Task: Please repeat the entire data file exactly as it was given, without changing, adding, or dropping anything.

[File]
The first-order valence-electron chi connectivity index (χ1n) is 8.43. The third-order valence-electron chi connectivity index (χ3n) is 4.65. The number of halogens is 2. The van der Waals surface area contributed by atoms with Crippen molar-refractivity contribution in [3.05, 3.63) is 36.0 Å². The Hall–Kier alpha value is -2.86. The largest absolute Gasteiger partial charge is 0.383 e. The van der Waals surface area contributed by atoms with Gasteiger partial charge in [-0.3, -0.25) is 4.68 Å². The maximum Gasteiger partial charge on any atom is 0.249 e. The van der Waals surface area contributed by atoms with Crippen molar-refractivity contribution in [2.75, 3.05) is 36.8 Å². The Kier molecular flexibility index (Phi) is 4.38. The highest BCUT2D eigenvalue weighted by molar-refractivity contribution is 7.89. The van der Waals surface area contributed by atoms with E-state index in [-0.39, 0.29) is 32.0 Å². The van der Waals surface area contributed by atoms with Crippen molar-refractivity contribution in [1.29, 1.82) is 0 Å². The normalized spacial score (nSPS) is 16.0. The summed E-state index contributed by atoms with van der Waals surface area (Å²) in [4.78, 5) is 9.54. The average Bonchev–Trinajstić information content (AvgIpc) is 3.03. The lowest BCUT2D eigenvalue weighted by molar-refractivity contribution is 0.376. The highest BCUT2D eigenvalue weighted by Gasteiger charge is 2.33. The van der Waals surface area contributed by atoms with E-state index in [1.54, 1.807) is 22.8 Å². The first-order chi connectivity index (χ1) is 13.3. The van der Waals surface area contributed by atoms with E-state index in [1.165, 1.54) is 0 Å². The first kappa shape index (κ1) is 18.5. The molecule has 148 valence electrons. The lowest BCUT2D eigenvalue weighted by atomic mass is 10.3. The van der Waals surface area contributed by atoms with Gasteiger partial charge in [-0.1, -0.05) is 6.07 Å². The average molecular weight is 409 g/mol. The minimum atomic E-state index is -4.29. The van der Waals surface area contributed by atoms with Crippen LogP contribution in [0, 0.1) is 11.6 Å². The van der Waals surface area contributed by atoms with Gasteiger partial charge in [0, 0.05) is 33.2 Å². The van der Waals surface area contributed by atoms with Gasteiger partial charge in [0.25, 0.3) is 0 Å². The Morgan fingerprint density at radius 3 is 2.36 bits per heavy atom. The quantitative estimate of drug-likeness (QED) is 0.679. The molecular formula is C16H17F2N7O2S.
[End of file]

The first-order valence-electron chi connectivity index (χ1n) is 8.43. The third-order valence-electron chi connectivity index (χ3n) is 4.65. The number of halogens is 2. The van der Waals surface area contributed by atoms with Crippen molar-refractivity contribution in [3.05, 3.63) is 36.0 Å². The Hall–Kier alpha value is -2.86. The largest absolute Gasteiger partial charge is 0.383 e. The van der Waals surface area contributed by atoms with Gasteiger partial charge in [-0.3, -0.25) is 4.68 Å². The maximum Gasteiger partial charge on any atom is 0.249 e. The van der Waals surface area contributed by atoms with Crippen molar-refractivity contribution in [2.75, 3.05) is 36.8 Å². The Kier molecular flexibility index (Phi) is 4.38. The highest BCUT2D eigenvalue weighted by molar-refractivity contribution is 7.89. The van der Waals surface area contributed by atoms with E-state index in [-0.39, 0.29) is 32.0 Å². The van der Waals surface area contributed by atoms with Crippen molar-refractivity contribution in [1.29, 1.82) is 0 Å². The normalized spacial score (nSPS) is 16.0. The summed E-state index contributed by atoms with van der Waals surface area (Å²) in [4.78, 5) is 9.54. The average Bonchev–Trinajstić information content (AvgIpc) is 3.03. The lowest BCUT2D eigenvalue weighted by molar-refractivity contribution is 0.376. The highest BCUT2D eigenvalue weighted by Gasteiger charge is 2.33. The van der Waals surface area contributed by atoms with E-state index in [1.54, 1.807) is 22.8 Å². The first-order chi connectivity index (χ1) is 13.3. The van der Waals surface area contributed by atoms with E-state index in [1.165, 1.54) is 0 Å². The first kappa shape index (κ1) is 18.5. The molecule has 148 valence electrons. The lowest BCUT2D eigenvalue weighted by atomic mass is 10.3. The van der Waals surface area contributed by atoms with Gasteiger partial charge in [-0.1, -0.05) is 6.07 Å². The average molecular weight is 409 g/mol. The minimum atomic E-state index is -4.29. The van der Waals surface area contributed by atoms with Crippen LogP contribution in [0, 0.1) is 11.6 Å². The van der Waals surface area contributed by atoms with Gasteiger partial charge in [0, 0.05) is 33.2 Å². The van der Waals surface area contributed by atoms with Gasteiger partial charge in [0.25, 0.3) is 0 Å². The Morgan fingerprint density at radius 3 is 2.36 bits per heavy atom. The quantitative estimate of drug-likeness (QED) is 0.679. The molecular formula is C16H17F2N7O2S.